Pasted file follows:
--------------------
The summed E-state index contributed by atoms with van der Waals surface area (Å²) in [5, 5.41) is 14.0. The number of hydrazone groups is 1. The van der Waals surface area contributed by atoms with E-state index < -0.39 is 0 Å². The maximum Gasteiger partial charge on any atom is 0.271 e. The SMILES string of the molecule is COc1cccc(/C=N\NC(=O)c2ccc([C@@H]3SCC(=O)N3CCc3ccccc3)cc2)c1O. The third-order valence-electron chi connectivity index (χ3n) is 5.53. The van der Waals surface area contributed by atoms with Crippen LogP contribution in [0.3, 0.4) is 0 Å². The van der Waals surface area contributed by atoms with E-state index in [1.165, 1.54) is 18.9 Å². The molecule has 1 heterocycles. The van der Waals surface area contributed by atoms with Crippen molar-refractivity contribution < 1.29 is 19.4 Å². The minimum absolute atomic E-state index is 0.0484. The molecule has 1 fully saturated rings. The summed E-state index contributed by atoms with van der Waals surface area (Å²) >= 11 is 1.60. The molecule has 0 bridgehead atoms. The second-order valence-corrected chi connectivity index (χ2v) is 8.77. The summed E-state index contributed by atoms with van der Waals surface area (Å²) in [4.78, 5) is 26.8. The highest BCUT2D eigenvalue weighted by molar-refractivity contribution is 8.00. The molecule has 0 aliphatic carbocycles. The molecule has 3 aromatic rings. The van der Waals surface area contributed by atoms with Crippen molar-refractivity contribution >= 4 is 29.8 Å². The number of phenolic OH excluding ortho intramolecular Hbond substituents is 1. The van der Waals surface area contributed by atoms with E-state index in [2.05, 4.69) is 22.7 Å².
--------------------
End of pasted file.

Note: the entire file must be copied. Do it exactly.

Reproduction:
The summed E-state index contributed by atoms with van der Waals surface area (Å²) in [5, 5.41) is 14.0. The number of hydrazone groups is 1. The van der Waals surface area contributed by atoms with E-state index < -0.39 is 0 Å². The maximum Gasteiger partial charge on any atom is 0.271 e. The SMILES string of the molecule is COc1cccc(/C=N\NC(=O)c2ccc([C@@H]3SCC(=O)N3CCc3ccccc3)cc2)c1O. The third-order valence-electron chi connectivity index (χ3n) is 5.53. The van der Waals surface area contributed by atoms with Crippen LogP contribution in [0.3, 0.4) is 0 Å². The van der Waals surface area contributed by atoms with E-state index in [1.165, 1.54) is 18.9 Å². The molecule has 1 heterocycles. The van der Waals surface area contributed by atoms with Crippen molar-refractivity contribution < 1.29 is 19.4 Å². The minimum absolute atomic E-state index is 0.0484. The molecule has 1 fully saturated rings. The summed E-state index contributed by atoms with van der Waals surface area (Å²) >= 11 is 1.60. The molecule has 0 bridgehead atoms. The second-order valence-corrected chi connectivity index (χ2v) is 8.77. The summed E-state index contributed by atoms with van der Waals surface area (Å²) in [4.78, 5) is 26.8. The highest BCUT2D eigenvalue weighted by molar-refractivity contribution is 8.00. The molecule has 0 aliphatic carbocycles. The molecule has 3 aromatic rings. The van der Waals surface area contributed by atoms with Crippen molar-refractivity contribution >= 4 is 29.8 Å². The number of phenolic OH excluding ortho intramolecular Hbond substituents is 1. The van der Waals surface area contributed by atoms with E-state index in [2.05, 4.69) is 22.7 Å².